The librarians continued to back up their case for comics as literacy when they brought up reluctant readers. That comic books offered yet another option to engage them, whereas prose text alone can not do. Nataraj shared a personal story that had a bit of irony when you consider her role as a librarian. “My son was a very reluctant reader, which was very shocking. It turned out the right books for him was comics. Incredibly I’ve seen a transformation. I don’t always get to know what happens with the other children who come into my library—I get a sense. But with my own son I see him reading the comics. The comics have encouraged him to tell his own stories, so now he will draw and he will write. That’s kind of the magic with the art form and text—it really does spur the imagination and engages the reader.”

Librarians are the kind of advocates that publishers should love and support as they educate prospective readers. But sometimes even librarians can only do so much. What’s a librarian to do in those situations? Nataraj recommended leveraging the power of shiny medals if it can get a book in a readers hands. “In the last couple of years or so, three graphic novels have received those hallowed medals we like to give out. I will shamelessly pull out those books and say ‘Look, here’s El Deafo [The Newbery Honor Award] it has a medal on it, Roller Girl [The Newbery Honor Award], and then the Tamaki cousins’ This One Summer [Caldecott Honor, Printz Honor] is recognized for its literary and artistic excellence. That’s when you can hook the parents.”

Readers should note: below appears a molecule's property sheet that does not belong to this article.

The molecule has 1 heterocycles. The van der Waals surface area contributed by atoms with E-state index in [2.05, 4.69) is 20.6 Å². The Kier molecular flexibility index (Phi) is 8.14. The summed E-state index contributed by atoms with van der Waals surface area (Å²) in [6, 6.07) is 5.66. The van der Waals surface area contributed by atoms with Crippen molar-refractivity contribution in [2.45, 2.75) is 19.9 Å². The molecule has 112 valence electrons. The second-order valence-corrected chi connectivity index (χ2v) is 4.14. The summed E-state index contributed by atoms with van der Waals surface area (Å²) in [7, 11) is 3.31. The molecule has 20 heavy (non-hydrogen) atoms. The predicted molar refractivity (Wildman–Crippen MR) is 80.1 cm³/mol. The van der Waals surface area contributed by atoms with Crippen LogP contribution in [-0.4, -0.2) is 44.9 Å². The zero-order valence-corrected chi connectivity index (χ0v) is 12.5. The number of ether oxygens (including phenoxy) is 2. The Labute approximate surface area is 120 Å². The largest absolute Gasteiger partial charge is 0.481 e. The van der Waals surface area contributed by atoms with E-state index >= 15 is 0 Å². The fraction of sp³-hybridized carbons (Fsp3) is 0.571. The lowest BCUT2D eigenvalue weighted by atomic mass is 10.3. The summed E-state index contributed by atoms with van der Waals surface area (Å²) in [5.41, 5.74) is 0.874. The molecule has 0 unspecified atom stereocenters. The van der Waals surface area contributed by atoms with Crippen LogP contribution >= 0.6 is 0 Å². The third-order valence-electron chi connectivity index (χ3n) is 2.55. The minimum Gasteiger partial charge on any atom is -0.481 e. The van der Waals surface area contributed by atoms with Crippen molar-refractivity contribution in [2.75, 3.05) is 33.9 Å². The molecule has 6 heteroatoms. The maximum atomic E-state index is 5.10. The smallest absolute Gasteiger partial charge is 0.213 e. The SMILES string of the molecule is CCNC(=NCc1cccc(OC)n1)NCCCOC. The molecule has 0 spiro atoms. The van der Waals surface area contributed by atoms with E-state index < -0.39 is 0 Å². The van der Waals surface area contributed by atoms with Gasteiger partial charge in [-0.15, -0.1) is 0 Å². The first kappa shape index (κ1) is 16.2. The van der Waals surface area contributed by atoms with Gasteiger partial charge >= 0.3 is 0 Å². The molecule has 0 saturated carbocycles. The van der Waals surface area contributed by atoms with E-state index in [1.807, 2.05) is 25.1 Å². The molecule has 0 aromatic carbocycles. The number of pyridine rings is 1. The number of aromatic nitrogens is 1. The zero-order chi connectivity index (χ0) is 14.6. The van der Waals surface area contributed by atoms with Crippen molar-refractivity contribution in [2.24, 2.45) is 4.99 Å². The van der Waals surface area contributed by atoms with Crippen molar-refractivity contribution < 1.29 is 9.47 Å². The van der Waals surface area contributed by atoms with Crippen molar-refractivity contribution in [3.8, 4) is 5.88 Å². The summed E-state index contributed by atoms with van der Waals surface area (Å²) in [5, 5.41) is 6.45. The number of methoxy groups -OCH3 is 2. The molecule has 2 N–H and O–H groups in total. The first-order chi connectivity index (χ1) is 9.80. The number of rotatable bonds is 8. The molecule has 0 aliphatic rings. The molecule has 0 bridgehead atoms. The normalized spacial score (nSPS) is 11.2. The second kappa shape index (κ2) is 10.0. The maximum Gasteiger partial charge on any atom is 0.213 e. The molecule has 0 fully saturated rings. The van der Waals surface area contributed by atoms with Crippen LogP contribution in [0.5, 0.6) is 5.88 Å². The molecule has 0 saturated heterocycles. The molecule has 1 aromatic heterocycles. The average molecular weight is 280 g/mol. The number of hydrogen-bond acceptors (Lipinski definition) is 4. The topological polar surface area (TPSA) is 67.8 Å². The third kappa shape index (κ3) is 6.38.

1. The pictures help children understand the words? What words? Comics have been steadily dumbed down for more than 20 years by using the fewest words possible. They are told strictly with dialogue. Virtually all captions have been eliminated. I bought a comic book graphic novel a couple years ago which adapted a section from a regular novel and it had one caption every 3 pages so that you’d never know it originated from a novel. Modern adaptations of Ray Bradbury and H.P. Lovecraft are told with dialogue only even though Bradbury and Lovecraft used the texture of language to tell their stories and create atmosphere, all of which is lost in the adaptations. When Stephen King wrote a comic book for Marvel a few years ago he include captions to establish setting and mood but the editor at Marvel told him they don’t do that any more, so they hired author Stephen King and told him not to use so many words, even though that’s what his fans buy his books to read. Modern comic books have very little in common any more with reading comprehension. For many years people kept trying to say that comics are like movies, but they weren’t. They were a synthesis. but they are a lot like movies now. Readers complain that they pay $4 or $5 for a comic book and can read the whole thing in five minutes. That’s what comics are now. They seem to be aimed at people with short attention spans–people who don’t like to read.